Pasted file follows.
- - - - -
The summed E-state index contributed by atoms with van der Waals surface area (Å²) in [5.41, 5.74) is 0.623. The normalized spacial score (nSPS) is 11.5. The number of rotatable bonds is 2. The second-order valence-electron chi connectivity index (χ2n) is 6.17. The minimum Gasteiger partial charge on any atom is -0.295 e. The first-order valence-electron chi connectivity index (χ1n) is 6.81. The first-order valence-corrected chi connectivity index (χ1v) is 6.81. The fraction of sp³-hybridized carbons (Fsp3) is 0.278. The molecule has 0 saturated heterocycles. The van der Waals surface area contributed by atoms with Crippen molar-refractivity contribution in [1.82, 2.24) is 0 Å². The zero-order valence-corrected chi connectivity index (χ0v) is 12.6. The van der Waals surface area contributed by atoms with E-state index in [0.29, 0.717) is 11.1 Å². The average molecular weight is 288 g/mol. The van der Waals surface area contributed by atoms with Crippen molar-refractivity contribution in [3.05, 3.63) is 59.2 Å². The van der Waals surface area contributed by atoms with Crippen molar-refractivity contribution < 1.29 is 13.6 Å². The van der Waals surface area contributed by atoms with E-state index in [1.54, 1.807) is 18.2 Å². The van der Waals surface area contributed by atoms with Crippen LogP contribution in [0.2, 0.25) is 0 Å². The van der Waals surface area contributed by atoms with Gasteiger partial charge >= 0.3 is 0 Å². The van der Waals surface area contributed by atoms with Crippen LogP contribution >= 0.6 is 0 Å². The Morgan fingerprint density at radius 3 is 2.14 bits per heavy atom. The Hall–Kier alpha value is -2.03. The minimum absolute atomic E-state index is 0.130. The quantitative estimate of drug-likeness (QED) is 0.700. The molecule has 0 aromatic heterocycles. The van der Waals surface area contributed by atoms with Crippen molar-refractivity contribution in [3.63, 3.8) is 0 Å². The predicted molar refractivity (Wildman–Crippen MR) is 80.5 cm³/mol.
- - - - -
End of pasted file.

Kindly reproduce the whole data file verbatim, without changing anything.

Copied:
The summed E-state index contributed by atoms with van der Waals surface area (Å²) in [5.41, 5.74) is 0.623. The normalized spacial score (nSPS) is 11.5. The number of rotatable bonds is 2. The second-order valence-electron chi connectivity index (χ2n) is 6.17. The minimum Gasteiger partial charge on any atom is -0.295 e. The first-order valence-electron chi connectivity index (χ1n) is 6.81. The first-order valence-corrected chi connectivity index (χ1v) is 6.81. The fraction of sp³-hybridized carbons (Fsp3) is 0.278. The molecule has 0 saturated heterocycles. The van der Waals surface area contributed by atoms with Crippen molar-refractivity contribution in [1.82, 2.24) is 0 Å². The zero-order valence-corrected chi connectivity index (χ0v) is 12.6. The van der Waals surface area contributed by atoms with E-state index in [0.29, 0.717) is 11.1 Å². The average molecular weight is 288 g/mol. The van der Waals surface area contributed by atoms with Crippen molar-refractivity contribution in [3.05, 3.63) is 59.2 Å². The van der Waals surface area contributed by atoms with Crippen molar-refractivity contribution < 1.29 is 13.6 Å². The van der Waals surface area contributed by atoms with E-state index in [1.54, 1.807) is 18.2 Å². The van der Waals surface area contributed by atoms with Crippen LogP contribution in [0.2, 0.25) is 0 Å². The van der Waals surface area contributed by atoms with Gasteiger partial charge >= 0.3 is 0 Å². The van der Waals surface area contributed by atoms with Crippen LogP contribution >= 0.6 is 0 Å². The Morgan fingerprint density at radius 3 is 2.14 bits per heavy atom. The Hall–Kier alpha value is -2.03. The minimum absolute atomic E-state index is 0.130. The quantitative estimate of drug-likeness (QED) is 0.700. The molecule has 0 aromatic heterocycles. The van der Waals surface area contributed by atoms with Crippen molar-refractivity contribution in [3.63, 3.8) is 0 Å². The predicted molar refractivity (Wildman–Crippen MR) is 80.5 cm³/mol.